Queer British Art 1861-1967

It seems outrageous today that, up until 1967, male homosexuality was completely criminalized, though it’s perhaps equally surprising that it’s taken until 2017 for there to be a major exhibition of British artwork relating to the LGBTQ community. Tate Britain marks the 50th anniversary of the former by celebrating the latter in a show featuring a range of artists, including John Singer Sargent, Dora Carrington, Duncan Grant and David Hockney (whose solo exhibition at the gallery, on until May 29, is also not to be missed). While you’re there, make sure you pass through the Duveen Galleries to see Welsh artist Cerith Wyn Evans’s monumental installation, which was unveiled this week as the 2017 Tate Britain Commission. The sculpture is suspended from the ceiling, uses two kilometres of neon lighting, and was designed specifically so the pictures you’ve undoubtedly seen of it on Instagram can’t come close to the real thing.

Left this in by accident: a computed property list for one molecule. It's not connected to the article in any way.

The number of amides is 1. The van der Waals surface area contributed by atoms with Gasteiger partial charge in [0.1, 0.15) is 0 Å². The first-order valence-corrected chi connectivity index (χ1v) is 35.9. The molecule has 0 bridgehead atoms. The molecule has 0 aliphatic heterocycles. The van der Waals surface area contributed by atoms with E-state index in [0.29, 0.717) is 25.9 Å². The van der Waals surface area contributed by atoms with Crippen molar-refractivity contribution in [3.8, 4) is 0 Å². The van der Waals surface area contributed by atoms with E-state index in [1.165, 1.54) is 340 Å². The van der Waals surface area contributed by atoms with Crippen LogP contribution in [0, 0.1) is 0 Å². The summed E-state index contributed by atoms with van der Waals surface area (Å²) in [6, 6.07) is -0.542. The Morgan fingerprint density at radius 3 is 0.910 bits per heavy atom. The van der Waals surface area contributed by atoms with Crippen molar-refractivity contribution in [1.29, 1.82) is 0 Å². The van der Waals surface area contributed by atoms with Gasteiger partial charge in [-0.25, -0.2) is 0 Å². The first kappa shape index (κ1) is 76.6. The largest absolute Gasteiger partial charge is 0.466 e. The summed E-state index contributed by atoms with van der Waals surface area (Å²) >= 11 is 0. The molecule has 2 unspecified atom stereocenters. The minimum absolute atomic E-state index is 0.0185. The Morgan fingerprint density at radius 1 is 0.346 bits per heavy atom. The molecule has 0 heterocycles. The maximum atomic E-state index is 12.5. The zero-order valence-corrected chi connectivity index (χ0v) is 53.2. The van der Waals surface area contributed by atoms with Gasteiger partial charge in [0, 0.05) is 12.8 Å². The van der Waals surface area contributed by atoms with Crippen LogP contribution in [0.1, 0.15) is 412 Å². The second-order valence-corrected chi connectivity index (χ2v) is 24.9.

Queer British Art 1861 – 1967 at Tate Britain (April 5-October 1), Millbank, Westminster, London SW1P 4RG (020 7887 8888); @tate

Image: Hannah Gluckstein, Gluck (1942), © National Portrait Gallery

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